Over time, you can adapt as you understand more about how you work. If you find blog posts tend to go stale in your drafts folder, try lowering your writing WIP limit. If you find you are plowing through books, try raising your reading WIP limit. The most important thing is to limit how much work you’re doing, so that you can finish what you start.
Here are the WIP limits I’m currently using.
Reading WIP Limits
For reading, I am trying to read no more than four books at a time. One of those books is an audiobook. I love audiobooks, but the amount of time I have available to listen to them varies widely. I like having a go-to audiobook to turn to for driving and other similar occasions.
The remaining books can be in any medium (print, ebook, PDF), but should fit into a specific category: a book for pleasure (usually a novel or biography); a useful piece of non-fiction that is relevant to my work or interests; and a book that has lasting benefit, which helps further my character development or meditation practice.
These categories follow Aristotle’s three kinds of friends, a choice that is partially playful – books are a kind of friend, no? – but also practical for me.
When reading these books, I also try to reduce the “batch size,” by ending reading sessions by finishing chapters or sections of whatever book I’m reading. As others have found, it’s easier to pick up a book when you’re starting a new chapter or section.
Writing WIP Limits
For writing, I have a backlog of ideas, posts that I am actively writing, and completed posts.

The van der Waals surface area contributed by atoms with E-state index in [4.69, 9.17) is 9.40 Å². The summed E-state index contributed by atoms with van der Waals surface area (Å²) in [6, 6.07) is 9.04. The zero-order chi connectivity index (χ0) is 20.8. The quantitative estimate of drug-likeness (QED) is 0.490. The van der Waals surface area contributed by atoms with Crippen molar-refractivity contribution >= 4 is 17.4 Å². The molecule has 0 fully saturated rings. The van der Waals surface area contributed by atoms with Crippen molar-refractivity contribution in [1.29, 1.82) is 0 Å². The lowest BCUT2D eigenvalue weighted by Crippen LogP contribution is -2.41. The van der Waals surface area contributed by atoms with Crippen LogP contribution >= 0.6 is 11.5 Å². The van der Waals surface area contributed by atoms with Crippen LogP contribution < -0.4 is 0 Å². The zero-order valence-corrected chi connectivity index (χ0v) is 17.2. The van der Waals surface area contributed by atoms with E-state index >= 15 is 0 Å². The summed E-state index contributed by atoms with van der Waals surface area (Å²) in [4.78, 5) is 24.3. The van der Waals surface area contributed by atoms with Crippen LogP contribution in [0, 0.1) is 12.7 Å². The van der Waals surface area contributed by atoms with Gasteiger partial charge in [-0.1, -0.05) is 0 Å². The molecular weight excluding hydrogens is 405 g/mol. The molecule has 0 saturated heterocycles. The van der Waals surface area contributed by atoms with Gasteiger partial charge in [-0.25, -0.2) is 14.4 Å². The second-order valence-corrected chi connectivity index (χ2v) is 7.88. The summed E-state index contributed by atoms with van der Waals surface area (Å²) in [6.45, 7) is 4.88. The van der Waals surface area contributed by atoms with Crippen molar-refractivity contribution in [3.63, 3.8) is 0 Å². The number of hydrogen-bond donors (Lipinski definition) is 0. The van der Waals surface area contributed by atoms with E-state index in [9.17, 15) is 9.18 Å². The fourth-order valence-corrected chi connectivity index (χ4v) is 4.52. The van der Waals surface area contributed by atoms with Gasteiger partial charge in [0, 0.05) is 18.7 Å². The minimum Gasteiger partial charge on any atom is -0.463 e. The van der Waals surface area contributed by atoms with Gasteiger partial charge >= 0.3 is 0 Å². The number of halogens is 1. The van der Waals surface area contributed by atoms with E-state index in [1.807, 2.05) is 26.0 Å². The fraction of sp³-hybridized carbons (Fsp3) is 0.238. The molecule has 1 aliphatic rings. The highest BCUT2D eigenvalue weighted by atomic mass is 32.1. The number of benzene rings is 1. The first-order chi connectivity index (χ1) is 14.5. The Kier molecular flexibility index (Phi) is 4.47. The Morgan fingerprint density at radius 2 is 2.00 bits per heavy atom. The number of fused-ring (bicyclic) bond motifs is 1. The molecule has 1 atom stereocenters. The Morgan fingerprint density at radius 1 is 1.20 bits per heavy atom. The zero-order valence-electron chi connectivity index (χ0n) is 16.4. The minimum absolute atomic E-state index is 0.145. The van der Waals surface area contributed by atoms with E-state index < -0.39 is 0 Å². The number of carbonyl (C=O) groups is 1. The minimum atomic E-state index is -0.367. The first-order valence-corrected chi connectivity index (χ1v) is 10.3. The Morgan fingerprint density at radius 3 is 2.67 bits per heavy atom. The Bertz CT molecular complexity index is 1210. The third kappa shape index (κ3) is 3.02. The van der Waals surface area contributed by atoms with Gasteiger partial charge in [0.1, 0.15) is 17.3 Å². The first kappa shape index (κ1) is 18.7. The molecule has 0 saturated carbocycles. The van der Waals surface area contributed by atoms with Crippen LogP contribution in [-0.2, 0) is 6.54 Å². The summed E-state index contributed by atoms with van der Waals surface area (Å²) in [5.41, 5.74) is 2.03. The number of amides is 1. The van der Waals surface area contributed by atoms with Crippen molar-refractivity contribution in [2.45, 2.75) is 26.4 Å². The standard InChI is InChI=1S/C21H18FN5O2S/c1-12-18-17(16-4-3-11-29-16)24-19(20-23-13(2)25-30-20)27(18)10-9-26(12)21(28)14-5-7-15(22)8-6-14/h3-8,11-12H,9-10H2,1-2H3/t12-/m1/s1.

I use a WIP limit of one post for each of the four categories that I am trying to explore with my writing:
In addition to status and category, I also keep track of several other details, like venue (which blog I intend to publish a given post to); any co-authors a post may have; and reviewers, who I want to send drafts to for feedback.
Of course, I still might write a blog post about an unrelated topic. Or I might think of a post that ultimately proves to be a dead end. But overall, I find that I’m writing more posts, with higher quality and more focus.
WIP limits aren’t for everyone. I shudder to imagine Visakan Veerasamy, for example, one of my favorite internet writers, implementing WIP limits like these. His whole style, I think, benefits from a kind of mood-first productivity.
For myself, I found that WIP limits have helped me to get the best of both worlds – higher throughput from parallel input/output, and the focus that comes from limits. I’ve also found that by experimenting with applying strategy concepts like kanban and work-in-process limits to my personal productivity systems, I’ve developed the intuition needed to apply those ideas to larger scale settings, like the workplace.
If you’re experiencing flow problems like the ones I describe in your reading and writing, or some other aspect of your knowledge work, consider making the work visible and installing WIP limits.
Of course, you’ll need to find WIP limits that work for you – this will be a process of experimentation that likely results in limits that are specific to your needs and constraints.
Whatever WIP limits you install, you’ll find that your system has higher throughput, with improvements in both quantity and quality.
- Lean LEGO – The red brick cancer
- Personal Kanban – Mapping Work, Navigating Life by Jim Benson and Tonianne DeMaria Barry (notes)
- Making Work Visible by Dominica DeGrandis (notes)
- Venkatesh Rao’s Now Reading page
- Notion Office Hours with Marie Poulin: Tiago Forte’s writing workflow